What Could Have Been

My girls’ birthday is in two days, and I have had a pit in my stomach since the weekend.

They would be three years old this year.  We should be having a party with pretty dresses and streamers and balloons and bubbles, and they should be giggling and twirling and blowing out three candles on two birthday cakes.  Or one.   (I tend to imagine myself being overly ambitious in these daydreams.)

I was listening to NPR on Saturday afternoon as I was organizing our boys’ bedroom.  All three of our boys share a room right now and the mess can get out of hand rather quickly.  As I worked, the TED radio hour came on and they were talking about languages.  I heard this talk by a Vietnamese teacher of Greek and Latin named Phuc Tran. In it, he talks about how our language affects our perceptions.  Specifically, he talked about the subjunctive mood, which is present in English and several other languages, but is not found in his native Vietnamese.  The subjunctive is a verb tense that deals in the hypothetical.  In wishing, in hoping, in possibilities.  Phuc talks about a near miss that his family had when he was a child in Saigon.  They made a last-minute change that saved their lives, as a bus that they were going to take pulled away from the station, was hit by artillery, and exploded.  He implies that because of the subjunctive mood in English, he was able to spend time thinking about what could have happened while his Vietnamese-speaking family, with their indicative mood, could not.  The former French teacher in me was intrigued.  Le subjonctif and I have a love-hate relationship.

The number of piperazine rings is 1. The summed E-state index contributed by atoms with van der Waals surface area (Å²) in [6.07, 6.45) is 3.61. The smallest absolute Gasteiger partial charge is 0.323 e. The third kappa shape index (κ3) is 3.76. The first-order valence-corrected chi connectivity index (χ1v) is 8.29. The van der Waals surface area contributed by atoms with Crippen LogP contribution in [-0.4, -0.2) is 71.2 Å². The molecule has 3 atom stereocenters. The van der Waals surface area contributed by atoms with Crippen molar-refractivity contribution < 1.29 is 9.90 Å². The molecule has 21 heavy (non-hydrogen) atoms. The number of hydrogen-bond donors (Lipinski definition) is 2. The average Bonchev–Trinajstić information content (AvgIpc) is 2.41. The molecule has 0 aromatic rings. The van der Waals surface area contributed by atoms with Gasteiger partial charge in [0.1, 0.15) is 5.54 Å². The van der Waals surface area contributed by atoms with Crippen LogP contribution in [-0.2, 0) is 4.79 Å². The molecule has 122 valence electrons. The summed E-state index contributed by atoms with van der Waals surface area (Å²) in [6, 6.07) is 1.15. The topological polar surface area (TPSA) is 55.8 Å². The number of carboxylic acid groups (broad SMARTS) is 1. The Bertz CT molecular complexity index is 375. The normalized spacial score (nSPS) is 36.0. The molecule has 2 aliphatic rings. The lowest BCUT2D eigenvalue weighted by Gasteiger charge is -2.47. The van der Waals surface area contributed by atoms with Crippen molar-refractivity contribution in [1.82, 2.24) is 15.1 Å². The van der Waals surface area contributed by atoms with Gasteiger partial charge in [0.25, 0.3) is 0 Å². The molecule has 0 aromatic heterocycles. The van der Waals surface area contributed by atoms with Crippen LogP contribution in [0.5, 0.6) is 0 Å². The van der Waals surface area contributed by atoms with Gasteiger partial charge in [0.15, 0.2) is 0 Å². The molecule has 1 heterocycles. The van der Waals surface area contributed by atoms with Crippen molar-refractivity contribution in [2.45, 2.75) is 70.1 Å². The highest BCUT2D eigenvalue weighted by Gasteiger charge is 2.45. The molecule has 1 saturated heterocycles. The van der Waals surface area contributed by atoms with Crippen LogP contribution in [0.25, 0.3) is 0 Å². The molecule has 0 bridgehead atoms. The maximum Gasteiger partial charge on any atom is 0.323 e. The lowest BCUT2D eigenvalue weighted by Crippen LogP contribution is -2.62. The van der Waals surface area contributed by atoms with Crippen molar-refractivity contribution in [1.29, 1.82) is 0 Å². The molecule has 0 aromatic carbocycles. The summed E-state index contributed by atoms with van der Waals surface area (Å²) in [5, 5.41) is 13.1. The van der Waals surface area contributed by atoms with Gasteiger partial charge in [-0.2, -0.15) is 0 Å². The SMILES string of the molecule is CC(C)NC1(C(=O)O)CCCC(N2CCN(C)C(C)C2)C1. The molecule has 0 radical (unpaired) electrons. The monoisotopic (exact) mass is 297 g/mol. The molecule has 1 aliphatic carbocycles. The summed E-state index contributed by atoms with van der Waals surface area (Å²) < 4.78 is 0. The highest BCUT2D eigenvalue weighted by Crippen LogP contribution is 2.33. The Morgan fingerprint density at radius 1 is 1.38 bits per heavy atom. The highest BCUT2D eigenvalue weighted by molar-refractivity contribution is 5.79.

Whether or not the lack of the subjunctive in Asian languages prohibits them from being able to contemplate what could have been, this got me thinking about grief and loss and the subjunctive.  When a person lives a full life, grows old and dies, we are not usually left wondering what could have been.  It was.  They were.  They lived their lives and then they died.  But when a child dies, there are so many possibilities that are taken away, from their appearance to their personality to what they would have done with their lives and how our lives would be different with them living in it.  There are an infinite number of possible outcomes, each with its own subtle nuances,  and we will never get to experience any of them.  We are left with this void and wondering what would have filled it.

But is that a good thing?

That is the question that Phuc brings up in his talk.  The “dark side” of the subjunctive is that we spend time thinking about what could have been when the reality is that it just wasn’t.  But I can’t imagine that there are mothers out there, even without the subjunctive mood, who aren’t wondering what life would be like with their children.  Is that just my cultural – or linguistical – bias? It’s hard to imagine life without the subjunctive.  It’s the basis for so much of our film and literature.  Imagine reading an O. Henry story without wondering what would have been if something had not happened.

A particularly trying day with my kids on Sunday left me thinking a lot about those things.  The two hours spent getting everyone dressed and out the door for, and then sitting through, church leave me feeling steamrolled, and maybe it was because of the girls’ upcoming birthday, but on that particular day, I spent a lot of time wondering if I could have managed if my twins were with us. And if they were, would we still have our sweet youngest daughter?  If things are difficult and I feel overwhelmed with four, am I glad that I don’t have two more?  Did God know I couldn’t handle it?